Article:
'Tha Danish Girl' is deeply moving and human
The Danish Girl; 120 min; Rated R
It’s 1926. The place is Copenhagen, Denmark. Two artists, Einar Wegener (Eddie Redmayne) and his wife, Gerda (Alicia Vikander), married some six years, live a contented, bohemian life, both in search of galleries that will carry their work. Einar, a landscape painter, is finding more success than Gerda, who has thus far confined herself to portraits of wealthy burghers.
Their connection, through touch and gaze, reflects a sustained intimacy, revealing in countless subtle ways a relationship that they both cherish as they stand before easels, working, or waking in the early morning, basking in the soft early morning light, the diaphanous curtains of the bedroom creating a luminescent glow. Looking out the wood-framed windows of their starkly furnished flat is a harbor filled with working boats, their cinnabar and white sails raised, swaying ever so slightly in the wind.
“The Danish Girl” is replete with achingly gorgeous moments, not only between Einar and Gerda, but horizons framed by pink sunsets and bucolic hills obscured by orange and red wildflowers, each image suffused with color and beauty.
Together they share life’s continuum, a kaleidoscope of small and not so small changes. But the depth and breath of their marriage, a touching and visible bond, is seemingly inviolable.
What they are unprepared for is the change that Einar will embark on, a journey that will take him into the distance where his once very masculine image begins to fade until it is barely visible, as if he were standing behind a scrim, his outline growing increasingly dim.
What Gerda is unprepared for is what she set in motion, simply on a lark. She initially asks Einar to pose, covered by a formal gown, her intention only to finish a portrait; she needed the lower legs and feet completed. Einar’s reaction to the feel of the dress, the sheer hose covering his calves, catches him by surprise, stirring emotions that both surprise and disturb. Gerda is oblivious, her focus on the painting.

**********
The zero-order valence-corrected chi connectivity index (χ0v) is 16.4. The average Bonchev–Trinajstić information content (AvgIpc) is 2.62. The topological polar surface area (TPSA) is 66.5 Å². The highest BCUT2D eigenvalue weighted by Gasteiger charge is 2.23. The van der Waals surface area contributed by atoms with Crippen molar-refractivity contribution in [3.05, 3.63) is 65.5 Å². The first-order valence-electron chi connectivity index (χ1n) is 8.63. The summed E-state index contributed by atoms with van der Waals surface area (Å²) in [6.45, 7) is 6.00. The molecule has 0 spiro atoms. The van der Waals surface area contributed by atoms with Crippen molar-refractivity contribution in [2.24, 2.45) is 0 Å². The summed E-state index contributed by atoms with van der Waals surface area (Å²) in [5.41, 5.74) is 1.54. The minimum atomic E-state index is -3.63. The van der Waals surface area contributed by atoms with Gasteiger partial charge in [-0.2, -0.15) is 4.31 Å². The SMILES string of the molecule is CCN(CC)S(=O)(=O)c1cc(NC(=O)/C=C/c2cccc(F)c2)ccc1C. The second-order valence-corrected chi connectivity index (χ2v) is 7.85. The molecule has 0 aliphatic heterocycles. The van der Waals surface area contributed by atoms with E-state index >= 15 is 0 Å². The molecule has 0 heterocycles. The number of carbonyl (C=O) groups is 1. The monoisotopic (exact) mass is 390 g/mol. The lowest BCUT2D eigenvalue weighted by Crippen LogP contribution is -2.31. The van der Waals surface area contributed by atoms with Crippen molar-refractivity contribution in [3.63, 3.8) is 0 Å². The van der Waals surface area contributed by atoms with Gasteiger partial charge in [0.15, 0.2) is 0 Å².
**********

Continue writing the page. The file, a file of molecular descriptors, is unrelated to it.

And so begins for them both a long and unsettling goodbye, defined by anguish and love and an unflinching commitment. Einar is headed into the unknown, to a point on the far end of the spectrum of change. To look at Gerda, her face lovely to behold, even when broken by a wrenching agony, is to find Einar’s choice seemingly inexplicable. And yet to be human, fully human, is to engage in what can be a lifelong quest for self — to be fully oneself. If that is a truism, then it gradually becomes clear that Einar feels incarcerated, often against his will in a body he does not feel is his own. Gerda, however, cannot, at least initially, begin to comprehend what is made manifest.
“The Danish Girl” is breathtaking. It is wondrous in so many ways, not the least of which are the portrayals by Redmayne and Vikander. They completely inhabit their characters. And it is not just Redmayne who must make an astonishing transformation into Lili Elbe. Vikander must summon a depth of understanding and loyalty that encases her in a steely resolve that is for her also a precipice. There are images of each of them wherein their eyes convey a sense of torment and loss that they are both powerless to change. The heartbreaking arc of their lives has been set.
Our popular culture of late has focused on Bruce Jenner who transitioned to Caitlyn. And there has been the success of Amazon’s TV series, “Transparent.”
But keep in mind that in 1926 what Einar was moving toward was the breaking of a taboo for which there was no name, other than schizophrenia. He could only look to Gerda, pleadingly, hopelessly, while she reassured him that he was not mentally deranged or confused. He simply was. She was remarkable. As is this deeply human and moving film.